GLOBE-Net, June 24, 2013 – The Canadian Environmental Technology Verification (ETV) Program has been delivered by GLOBE Performance Solutions (GPS) under a license agreement with Environment Canada since December 2012.
Globe Performance Solutions works closely with a distributed network of performance testing organizations across Canada to provide a reliable mechanism for third-party testing and verification of environmental performance claims associated with technologies and technological processes, thereby facilitating successful commercialization of innovative technologies.
A primary objective is to build vendor credibility and buyer confidence by providing the marketplace with assurance that environmental performance claims are valid, credible, and supported by high-quality, independent test data. ETV as a national program can also be used to support a defined path for regulatory approvals and the permitting of new technologies.
[stextbox id=”custom” float=”true” width=”200″ bcolor=”add3d5″ bgcolor=”add3d5″ image=”null”]”The difficulties experienced in obtaining approvals may have a detrimental effect on business in Ontario, pushing leading edge businesses with innovative environmental technologies to other jurisdictions where obtaining approvals is easier. It may also be impacting our environment by deterring facilities from applying for (and obtaining) approval to implement improved environmental technologies to replace older, less effective processes.” Office of the Environmental Commissioner of Ontario (2007) [/stextbox]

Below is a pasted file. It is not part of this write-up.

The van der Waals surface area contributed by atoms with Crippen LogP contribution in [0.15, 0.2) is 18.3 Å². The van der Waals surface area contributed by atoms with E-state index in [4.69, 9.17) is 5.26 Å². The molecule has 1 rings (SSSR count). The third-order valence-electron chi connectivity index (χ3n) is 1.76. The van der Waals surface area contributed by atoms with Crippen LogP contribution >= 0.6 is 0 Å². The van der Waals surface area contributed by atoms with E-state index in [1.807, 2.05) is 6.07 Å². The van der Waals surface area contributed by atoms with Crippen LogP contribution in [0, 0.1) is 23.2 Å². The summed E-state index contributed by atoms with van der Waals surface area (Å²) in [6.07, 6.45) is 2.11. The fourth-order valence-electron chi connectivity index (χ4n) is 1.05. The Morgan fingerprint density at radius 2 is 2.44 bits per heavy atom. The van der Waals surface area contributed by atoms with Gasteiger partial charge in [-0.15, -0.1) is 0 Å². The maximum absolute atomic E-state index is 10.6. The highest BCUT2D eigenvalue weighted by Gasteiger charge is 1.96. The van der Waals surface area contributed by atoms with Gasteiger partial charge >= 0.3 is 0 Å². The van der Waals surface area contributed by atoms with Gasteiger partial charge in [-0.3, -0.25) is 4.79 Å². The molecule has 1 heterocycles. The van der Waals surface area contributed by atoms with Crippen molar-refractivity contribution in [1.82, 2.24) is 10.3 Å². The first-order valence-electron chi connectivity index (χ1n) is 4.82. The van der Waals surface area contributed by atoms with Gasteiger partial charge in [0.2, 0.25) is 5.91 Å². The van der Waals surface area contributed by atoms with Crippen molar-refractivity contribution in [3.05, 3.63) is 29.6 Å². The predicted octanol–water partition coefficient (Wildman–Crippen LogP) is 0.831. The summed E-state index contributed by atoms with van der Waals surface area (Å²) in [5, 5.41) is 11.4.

Towards an International ETV Standard: “Verify Once, Accept Everywhere”
Of particular significance is recent progress in developing an international ISO standard for ETV. The International Organization for Standardization (ISO) is the world’s largest developer of voluntary international standards, providing state-of-the-art specifications for products, services and good practice, helping to make industry more efficient and effective.
Canada formally submitted the ISO-ETV proposal in Geneva in June 2012, and the proposal was then referred to the ISO Technical Committee for Environmental Management (TC207). The proposal was officially approved by TC207/SC4 in February 2013.
An international ETV standard will help to break down barriers to international trade, making it easier for companies with verified technologies to access international markets.
Ontario’sWater Sector Strategy
Ontario’s vision for the water sector,to be the North American water innovation leader by 2015,was set out in the 2011 Speech from the Throne. To fulfill this vision, the Ontario Water Sector Strategy was released in January 2013.
It is clear that third-party technology testing and verification, as undertaken through the Canadian Environmental Technology Verification (ETV) Program, would contribute to the success of the Water Sector Strategy. The table below outlines how ETV could support specific actions included in the Strategy.